Quentin Tarantino isn’t afraid to start some isht. The director who scalped Nazis in Inglourious Basterds and destroyed Japanese mob bosses in Kill Bill is tackling American slavery by unleashing his brand of wildly imaginative storytelling on audiences once again with latest film, Django Unchained.

Set in the pre-Civil War South, Django (starring Jamie Foxx, Samuel L. Jackson, Leonardo DiCaprio and Kerry Washington) is part dramady, part love story, part spaghetti western and a whole lotta badass.

And just like with many of his previous films, this one isn’t without controversy. After all, despite Django’s gritty, James Brown-squealing trailer, portraying slavery on the big screen is no laughing matter. On the other hand, if you think this is a Roots remake, think again.

Tarantino sits down over sake with EBONY’s Amy Elisa Keith to talk about popular misconceptions and getting checked by Sidney Poitier. 

EBONY: What was your vision for Django Unchained?

Quentin Tarantino: I set out to write a really heart-wrenching story of slavery in the antebellum South, combined with an operatic, mythical spaghetti Western story of a Black man who is a slave. Then [we] see his mythical rise to not only become a man but to become a professional bounty hunter who would literally go into the mouth of hell to extract his princess.

EBONY: A lot of skeptics are critical of you taking on slavery.

QT: I haven’t liked any of the representations of slavery that I’ve seen on film. So being touchy about what you’ve seen in the past and what could come out based on that past, [the skepticism] is totally understandable. I get that.

EBONY: Are you more confident about Django after doing Inglourious Basterds?

QT: One of the characteristics of my work is that I make you laugh at f**ked-up sh*t. I show things that aren’t funny and are f**ked up… and then all of a sudden, against your will, I get you to laugh. Then the moment I get you to laugh, you’re a co-conspirator. [laughs]

EBONY: How do you make slavery humorous?

QT: To me, there is no humor in slavery. There is no humor in holocaust. However, there can be humor in the course of the situation of the story you’re telling.

EBONY: On a scale of 1 to 10, how many N-bombs are viewers in for?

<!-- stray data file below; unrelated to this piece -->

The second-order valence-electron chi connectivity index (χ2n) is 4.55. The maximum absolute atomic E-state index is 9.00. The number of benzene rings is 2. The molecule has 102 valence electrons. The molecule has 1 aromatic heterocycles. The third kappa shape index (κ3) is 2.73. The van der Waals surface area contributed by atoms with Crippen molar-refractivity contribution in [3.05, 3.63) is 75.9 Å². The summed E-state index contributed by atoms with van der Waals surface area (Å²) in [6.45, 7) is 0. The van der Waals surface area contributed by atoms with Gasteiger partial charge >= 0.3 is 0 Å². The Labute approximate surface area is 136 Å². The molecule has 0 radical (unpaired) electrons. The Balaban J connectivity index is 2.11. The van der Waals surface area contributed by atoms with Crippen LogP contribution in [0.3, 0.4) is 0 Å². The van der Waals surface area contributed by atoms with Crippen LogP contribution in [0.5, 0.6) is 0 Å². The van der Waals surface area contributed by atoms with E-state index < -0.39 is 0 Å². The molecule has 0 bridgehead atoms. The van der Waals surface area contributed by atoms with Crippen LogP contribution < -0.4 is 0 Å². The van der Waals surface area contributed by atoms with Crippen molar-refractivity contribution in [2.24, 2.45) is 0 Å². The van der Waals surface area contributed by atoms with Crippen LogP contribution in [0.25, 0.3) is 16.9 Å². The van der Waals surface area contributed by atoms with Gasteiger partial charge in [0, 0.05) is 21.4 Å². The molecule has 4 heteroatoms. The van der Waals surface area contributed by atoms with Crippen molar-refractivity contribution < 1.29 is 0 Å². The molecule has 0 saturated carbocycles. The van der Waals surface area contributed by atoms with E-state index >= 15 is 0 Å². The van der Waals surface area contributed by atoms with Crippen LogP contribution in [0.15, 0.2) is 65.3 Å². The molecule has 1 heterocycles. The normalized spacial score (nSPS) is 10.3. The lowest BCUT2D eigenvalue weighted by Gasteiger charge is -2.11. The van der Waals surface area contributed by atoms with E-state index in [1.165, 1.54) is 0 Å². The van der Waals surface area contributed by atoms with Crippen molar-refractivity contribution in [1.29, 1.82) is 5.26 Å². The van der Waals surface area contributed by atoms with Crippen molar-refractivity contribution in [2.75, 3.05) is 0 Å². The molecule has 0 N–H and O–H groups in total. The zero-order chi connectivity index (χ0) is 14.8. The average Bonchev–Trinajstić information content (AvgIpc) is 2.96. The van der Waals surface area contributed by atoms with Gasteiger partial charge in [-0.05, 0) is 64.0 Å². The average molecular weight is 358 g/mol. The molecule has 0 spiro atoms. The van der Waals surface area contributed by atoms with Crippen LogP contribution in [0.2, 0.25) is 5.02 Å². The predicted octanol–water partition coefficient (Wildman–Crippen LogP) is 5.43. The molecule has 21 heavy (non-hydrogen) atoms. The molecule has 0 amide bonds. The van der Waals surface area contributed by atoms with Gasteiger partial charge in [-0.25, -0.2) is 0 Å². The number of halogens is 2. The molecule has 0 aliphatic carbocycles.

QT: Since the N-bomb is just the parlance of the day, there’s no limit.

EBONY: And what about bloody violence?

QT: This will be the bloodiest western since The Wild Bunch. Easily! Way more bloody.

EBONY: So level 10 for violence and a level 25 for the N-bombs?

QT: Yeah. Yeah. For sure.

EBONY: Who is your target audience?

QT: I would be surprised if, in five years, that every Black person in America hasn’t seen my film. I don’t know if they are all going to see it on opening weekend, but within five years, everyone will have seen this movie. [laughs] Why wouldn’t you?

EBONY: Any reservations about making this film?

QT: Asking a lot of Black folks to do something very painful. I thought about getting non-Americans to do it. What stopped me was, I went out to dinner with Sidney Poitier. I was telling him my thoughts and he says, “For whatever reason, I believe that you were meant to tell this story. You just need to not be afraid of your own movie. You need to get over being afraid.”

EBONY: Was that the check you needed?

QT: Yeah. That’s exactly what it was, and it worked. I had big talks with the cast and crew to let them know that I really appreciated what they were doing. We are illustrating a horrible, f**ked up part of history and [they were] helping us illustrate it. And it’s your instinct to do that to all the Black folks because of the subject matter, but the White folks were also going through some other emotions about these scenes too. I needed to thank them as well. It was not easy for any of us.

EBONY: Is the mojo still there with Sam Jackson?

QT: Completely. Sam is such a theatrical beast. He really is. He just devours everything in his path. He’s the bull in the china shop and everybody else is the china.

EBONY: Why release on Christmas?

QT: It puts us in a great position for the Oscars, because we want to win Best Picture. We want every award.

EBONY: Favorite scene?

QT: It’s the sequence at Don Johnson’s plantation, where Django tracks down the overseers who f**ked over him and his wife. To actually see a slave wipe out overseers is crazy cathartic.

EBONY: Any traditional slavery portrayals that you wanted to stay away from?

QT: Well, I am adverse to corniness. Me and [producer] Reggie Hudlin used to say, “We ain’t gonna have that Roots bulls**t where Chicken George gets the whip and there’s Lloyd Bridges, and then he says, “to whip you would make me as bad as you.” I’m saying to myself, “whip his ass!!” [yelling, laughing] Django whips his ass!